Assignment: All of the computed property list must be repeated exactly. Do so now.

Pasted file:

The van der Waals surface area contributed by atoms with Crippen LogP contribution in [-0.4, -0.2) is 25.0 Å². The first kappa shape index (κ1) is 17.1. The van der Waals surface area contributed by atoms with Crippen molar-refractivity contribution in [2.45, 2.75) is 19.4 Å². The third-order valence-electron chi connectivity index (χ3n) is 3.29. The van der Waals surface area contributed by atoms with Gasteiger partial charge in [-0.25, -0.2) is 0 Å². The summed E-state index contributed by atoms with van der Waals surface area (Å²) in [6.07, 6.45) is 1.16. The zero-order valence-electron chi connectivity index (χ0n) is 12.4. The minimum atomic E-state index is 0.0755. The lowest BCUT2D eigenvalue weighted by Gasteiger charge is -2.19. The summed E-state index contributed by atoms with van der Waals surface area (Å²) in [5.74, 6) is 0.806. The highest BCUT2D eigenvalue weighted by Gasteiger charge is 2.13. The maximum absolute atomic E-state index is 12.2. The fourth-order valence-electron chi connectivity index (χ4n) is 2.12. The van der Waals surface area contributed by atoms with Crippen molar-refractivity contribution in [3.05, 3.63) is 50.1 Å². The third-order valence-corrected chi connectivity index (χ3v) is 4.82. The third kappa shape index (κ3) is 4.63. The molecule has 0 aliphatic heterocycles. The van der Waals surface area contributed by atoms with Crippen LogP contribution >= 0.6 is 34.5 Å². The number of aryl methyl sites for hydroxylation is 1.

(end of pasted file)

The van der Waals surface area contributed by atoms with Crippen LogP contribution in [-0.4, -0.2) is 25.0 Å². The first kappa shape index (κ1) is 17.1. The van der Waals surface area contributed by atoms with Crippen molar-refractivity contribution in [2.45, 2.75) is 19.4 Å². The third-order valence-electron chi connectivity index (χ3n) is 3.29. The van der Waals surface area contributed by atoms with Gasteiger partial charge in [-0.25, -0.2) is 0 Å². The summed E-state index contributed by atoms with van der Waals surface area (Å²) in [6.07, 6.45) is 1.16. The zero-order valence-electron chi connectivity index (χ0n) is 12.4. The minimum atomic E-state index is 0.0755. The lowest BCUT2D eigenvalue weighted by Gasteiger charge is -2.19. The summed E-state index contributed by atoms with van der Waals surface area (Å²) in [5.74, 6) is 0.806. The highest BCUT2D eigenvalue weighted by Gasteiger charge is 2.13. The maximum absolute atomic E-state index is 12.2. The fourth-order valence-electron chi connectivity index (χ4n) is 2.12. The van der Waals surface area contributed by atoms with Crippen molar-refractivity contribution in [3.05, 3.63) is 50.1 Å². The third-order valence-corrected chi connectivity index (χ3v) is 4.82. The third kappa shape index (κ3) is 4.63. The molecule has 0 aliphatic heterocycles. The van der Waals surface area contributed by atoms with Crippen LogP contribution >= 0.6 is 34.5 Å². The number of aryl methyl sites for hydroxylation is 1.